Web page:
Yossi Alpher is an independent security analyst. He is the former director of the Jaffee Center for Strategic Studies at Tel Aviv University, a former senior official with the Mossad, and a former IDF intelligence officer. Views and positions expressed here are those of the writer, and do not necessarily represent APN's views and policy positions.
Q: This week, PM Bennett faces heavy challenges regarding at least three issue areas: the incitement coming out of Gaza and the wave of lone-wolf terrorism it produces; pressures that Israel tilt toward Ukraine; and the fate of his coalition. Let’s start with Gaza and terror: who or what is the problem there?
A: For nearly two months now, Israel has been plagued by murderous terrorist attacks originating mostly in the West Bank but transpiring inside the green line border fence. Last week’s Independence Day celebrations witnessed yet another uptick, this time a bloody ax-murder of three in the Haredi town of Elad. Once again, the perpetrators exploited gaps in the security fence used by laborers seeking illegal entry. In the case of Elad, an Israeli driver ferried the illegals to their destination, unaware that they were terrorists until they attacked and murdered him.
These attacks have been relatively unique in that the perpetrators cannot be linked to membership in and training by a terrorist group like Hamas. Yet they are inspired for the most part by vicious Hamas incitement emanating from the Gaza Strip, and specifically by Gaza-based Hamas leader Yahya Sinwar. Meanwhile, the Strip itself remains calm and continues to benefit from economic incentives provided by Israel and, with Israel’s collaboration, by Egypt and Qatar.
Here we recall that in recent years the strategy regarding the Palestinians adopted by first Netanyahu and now Bennett has been to treat Gaza and the West Bank as separate entities. Israel ignores the West Bank-based PLO/Fateh/Palestinian Authority as a potential peace partner while bribing Gaza-based Hamas, which unlike the PLO does not seek dialogue or a two-state solution, to maintain quiet. The Israeli right-religious mainstream does not want a two-state solution in the West Bank, which it covets, yet acknowledges what is virtually a separate Palestinian state in Gaza.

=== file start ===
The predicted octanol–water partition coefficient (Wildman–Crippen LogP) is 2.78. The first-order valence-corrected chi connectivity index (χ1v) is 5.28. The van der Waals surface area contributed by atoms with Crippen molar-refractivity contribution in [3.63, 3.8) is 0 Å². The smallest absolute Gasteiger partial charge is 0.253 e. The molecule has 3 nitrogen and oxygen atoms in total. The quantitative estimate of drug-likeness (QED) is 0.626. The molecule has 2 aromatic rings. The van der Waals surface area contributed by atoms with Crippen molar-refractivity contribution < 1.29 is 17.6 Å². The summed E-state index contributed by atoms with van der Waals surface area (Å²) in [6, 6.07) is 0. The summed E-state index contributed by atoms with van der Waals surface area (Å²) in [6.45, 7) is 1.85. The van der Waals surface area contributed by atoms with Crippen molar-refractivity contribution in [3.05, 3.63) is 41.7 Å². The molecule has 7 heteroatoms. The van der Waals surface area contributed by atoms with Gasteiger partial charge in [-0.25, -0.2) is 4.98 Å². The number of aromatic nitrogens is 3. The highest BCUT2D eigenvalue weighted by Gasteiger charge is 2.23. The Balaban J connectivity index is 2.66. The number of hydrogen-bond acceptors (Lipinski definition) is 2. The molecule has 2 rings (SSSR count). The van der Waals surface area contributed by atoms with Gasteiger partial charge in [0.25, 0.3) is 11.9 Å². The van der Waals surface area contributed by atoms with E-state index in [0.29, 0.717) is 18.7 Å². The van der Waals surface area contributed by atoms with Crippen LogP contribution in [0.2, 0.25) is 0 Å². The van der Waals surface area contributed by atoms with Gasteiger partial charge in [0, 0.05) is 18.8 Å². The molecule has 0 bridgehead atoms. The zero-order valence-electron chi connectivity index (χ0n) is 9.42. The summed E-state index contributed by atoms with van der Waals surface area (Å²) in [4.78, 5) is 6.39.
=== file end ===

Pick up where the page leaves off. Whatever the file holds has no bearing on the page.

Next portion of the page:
Now Israel confronts a concerted attempt by Hamas, led by Sinwar, to claim the leadership of all Palestinians by inciting West Bankers to violence. Sinwar vastly exaggerates creeping encroachments by national-religious Israelis on the Temple Mount; indeed, the latter’s incendiary presence on the Mount, while an ominous development, pales when compared to that of Hamas. Yet Gaza is tranquil and thousands of Gazans are allowed to commute to work in Israel.
Sinwar is even, for the first time since Hamas’s creation in the late 1980s, plotting to export terrorism beyond the bounds of Palestine. Hamas is setting up shop in Lebanon with the help of Iran/Hezbollah. And Sinwar is threatening to attack Diaspora synagogues “if Al-Aqsa is desecrated”, meaning to revenge Jewish nationalist-messianist prayer visits to the Mount--and not just in Israel.
Factor in the dependence of Israeli economic sectors like construction and agriculture on cheap Palestinian labor, and Bennett and his coalition face a major dilemma. (The Jewish chauffeur of the Elad murderers was reportedly linked to a WhatsApp group of 300 (!) Israeli drivers ferrying Palestinian illegals who cross the fence in search of a day’s wages.) The IDF is providing extra personnel to patrol the security fence line while a concerted effort is made to plug the gaps that enable infiltration. This is taking its toll on IDF training for a real war--say, in the north.